Sun lamps powered by 275 Watt UV bulbs are pretty much a thing of the past, having been replaced with more modern fluorescent UV bulbs that use far less power and generate less heat. The older lamps were popular in the 1960s and 1970s, and were promoted for everything from home tanning to giving children more vitamin D. The old lamps aren't difficult to use, but always wear protective eyeware and limit your exposure to the UV light to avoid skin damage.
Set the sun lamp on a table and sit far enough away from the lamp that the light will fall evenly on all areas you want to tan. Note your distance from the lamp.
Set the timer for 6 minutes if you are 30 inches from the lamp and have average skin. At a distance of 36 inches, set the timer for 9 minutes, at 48 inches set it at 15 minutes and at 60 inches for 24 minutes. If you have sensitive skin, reduce these times by one-third.
Put on the protective goggles and turn on the lamp. When the timer goes off, turn the lamp off.
Wait at least 12 hours for the UV exposure to have it's full effect and before deciding if you want additional sun lamp sessions.
Why Do We Need Sunscreen?
How to Get a Good Tan From a Sun Lamp
Uva Vs. Uvb Tanning Beds
How to Tan in the Sun For 30 Minutes
The Levels of Tanning Beds
How to Set the Time on a Casio Solar ...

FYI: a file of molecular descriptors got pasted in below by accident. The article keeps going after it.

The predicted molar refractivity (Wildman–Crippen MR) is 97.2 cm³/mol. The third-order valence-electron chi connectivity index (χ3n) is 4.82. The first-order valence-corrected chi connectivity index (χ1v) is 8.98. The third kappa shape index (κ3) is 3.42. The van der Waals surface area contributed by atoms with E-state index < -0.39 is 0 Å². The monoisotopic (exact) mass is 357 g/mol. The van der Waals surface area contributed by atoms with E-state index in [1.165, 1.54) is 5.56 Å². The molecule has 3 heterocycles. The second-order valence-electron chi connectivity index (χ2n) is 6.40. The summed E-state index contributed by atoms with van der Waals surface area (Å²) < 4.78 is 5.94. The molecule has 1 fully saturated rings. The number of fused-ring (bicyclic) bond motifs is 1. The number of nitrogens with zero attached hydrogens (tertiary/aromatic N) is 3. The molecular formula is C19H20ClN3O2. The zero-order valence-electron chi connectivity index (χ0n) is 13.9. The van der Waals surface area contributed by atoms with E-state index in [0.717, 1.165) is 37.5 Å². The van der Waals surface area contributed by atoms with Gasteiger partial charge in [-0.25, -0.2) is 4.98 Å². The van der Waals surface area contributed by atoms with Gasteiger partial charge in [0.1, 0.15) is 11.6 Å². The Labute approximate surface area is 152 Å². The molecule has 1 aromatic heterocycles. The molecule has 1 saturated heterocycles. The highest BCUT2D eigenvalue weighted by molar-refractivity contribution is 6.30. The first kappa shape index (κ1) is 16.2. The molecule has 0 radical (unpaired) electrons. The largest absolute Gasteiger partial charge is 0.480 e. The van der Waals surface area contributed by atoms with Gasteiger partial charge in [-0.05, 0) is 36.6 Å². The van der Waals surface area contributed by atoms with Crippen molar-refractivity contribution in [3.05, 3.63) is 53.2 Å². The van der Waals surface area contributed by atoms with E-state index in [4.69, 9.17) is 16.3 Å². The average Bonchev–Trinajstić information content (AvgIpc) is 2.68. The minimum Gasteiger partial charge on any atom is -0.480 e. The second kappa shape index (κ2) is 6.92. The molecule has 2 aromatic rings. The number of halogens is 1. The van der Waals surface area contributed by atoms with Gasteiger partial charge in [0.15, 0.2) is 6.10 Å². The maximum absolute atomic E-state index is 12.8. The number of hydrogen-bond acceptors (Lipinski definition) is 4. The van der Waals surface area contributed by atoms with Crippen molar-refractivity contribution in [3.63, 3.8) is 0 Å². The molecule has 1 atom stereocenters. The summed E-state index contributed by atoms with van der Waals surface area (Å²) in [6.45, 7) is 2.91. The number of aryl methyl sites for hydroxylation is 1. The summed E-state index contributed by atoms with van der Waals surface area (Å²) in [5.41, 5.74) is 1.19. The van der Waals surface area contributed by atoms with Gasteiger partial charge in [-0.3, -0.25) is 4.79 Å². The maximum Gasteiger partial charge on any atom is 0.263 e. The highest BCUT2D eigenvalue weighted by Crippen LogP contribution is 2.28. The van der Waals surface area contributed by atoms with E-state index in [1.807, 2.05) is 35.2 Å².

How to Get Tanner Faster With Self ...
How to Tan Faster in a Tanning Bed
How to Start a Base Tan for Very Fair ...
Why Is UV Light Bad for Your Skin?
How to Get a Good Tan on the Beach
Bronzer Vs. Turbo Tanning Bed
How to Set a Citizen Aqualand Duplex
Is it Better to Tan With or Without ...
How to Even Out Skin Tone Without Makeup
Fastest Way to Tan in a Tanning Bed
How to Turn on a Tanning Bed at Tantopia
How to Get a Good Tan in a Week
Halogen Oven Cooking Times
How to Get a Glowing Tan
Scott Knickelbine began writing professionally in 1977. He is the author of 34 books and his work has appeared in hundreds of publications, including "The New York Times," "The Milwaukee Sentinel," "Architecture" and "Video Times." He has written in the fields of education, health, electronics, architecture and construction. Knickelbine received a Bachelor of Arts cum laude in journalism from the University of Minnesota.
George Doyle/Stockbyte/Getty Images